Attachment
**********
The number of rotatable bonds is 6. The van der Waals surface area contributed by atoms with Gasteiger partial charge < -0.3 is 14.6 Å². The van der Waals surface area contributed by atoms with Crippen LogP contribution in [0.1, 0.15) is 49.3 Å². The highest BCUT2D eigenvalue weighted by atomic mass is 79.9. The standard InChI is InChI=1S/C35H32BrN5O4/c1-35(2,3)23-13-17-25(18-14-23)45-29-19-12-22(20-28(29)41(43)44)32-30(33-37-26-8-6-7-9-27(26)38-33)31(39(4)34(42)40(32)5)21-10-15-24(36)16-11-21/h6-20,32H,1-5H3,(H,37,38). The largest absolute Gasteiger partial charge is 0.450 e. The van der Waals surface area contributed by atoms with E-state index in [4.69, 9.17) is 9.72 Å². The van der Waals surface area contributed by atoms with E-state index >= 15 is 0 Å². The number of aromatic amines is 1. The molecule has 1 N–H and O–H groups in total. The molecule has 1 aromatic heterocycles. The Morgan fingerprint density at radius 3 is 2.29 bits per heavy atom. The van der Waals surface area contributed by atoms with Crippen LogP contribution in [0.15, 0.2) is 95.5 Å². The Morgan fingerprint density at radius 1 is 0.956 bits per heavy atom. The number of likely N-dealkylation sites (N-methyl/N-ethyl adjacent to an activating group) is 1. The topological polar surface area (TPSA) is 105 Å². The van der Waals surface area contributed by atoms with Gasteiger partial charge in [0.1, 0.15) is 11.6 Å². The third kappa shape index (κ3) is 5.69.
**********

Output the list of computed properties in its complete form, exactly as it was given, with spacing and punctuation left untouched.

The number of rotatable bonds is 6. The van der Waals surface area contributed by atoms with Gasteiger partial charge < -0.3 is 14.6 Å². The van der Waals surface area contributed by atoms with Crippen LogP contribution in [0.1, 0.15) is 49.3 Å². The highest BCUT2D eigenvalue weighted by atomic mass is 79.9. The standard InChI is InChI=1S/C35H32BrN5O4/c1-35(2,3)23-13-17-25(18-14-23)45-29-19-12-22(20-28(29)41(43)44)32-30(33-37-26-8-6-7-9-27(26)38-33)31(39(4)34(42)40(32)5)21-10-15-24(36)16-11-21/h6-20,32H,1-5H3,(H,37,38). The largest absolute Gasteiger partial charge is 0.450 e. The van der Waals surface area contributed by atoms with E-state index in [4.69, 9.17) is 9.72 Å². The van der Waals surface area contributed by atoms with E-state index >= 15 is 0 Å². The number of aromatic amines is 1. The molecule has 1 N–H and O–H groups in total. The molecule has 1 aromatic heterocycles. The Morgan fingerprint density at radius 3 is 2.29 bits per heavy atom. The van der Waals surface area contributed by atoms with Crippen LogP contribution in [0.15, 0.2) is 95.5 Å². The Morgan fingerprint density at radius 1 is 0.956 bits per heavy atom. The number of likely N-dealkylation sites (N-methyl/N-ethyl adjacent to an activating group) is 1. The topological polar surface area (TPSA) is 105 Å². The van der Waals surface area contributed by atoms with Gasteiger partial charge in [0.1, 0.15) is 11.6 Å². The third kappa shape index (κ3) is 5.69.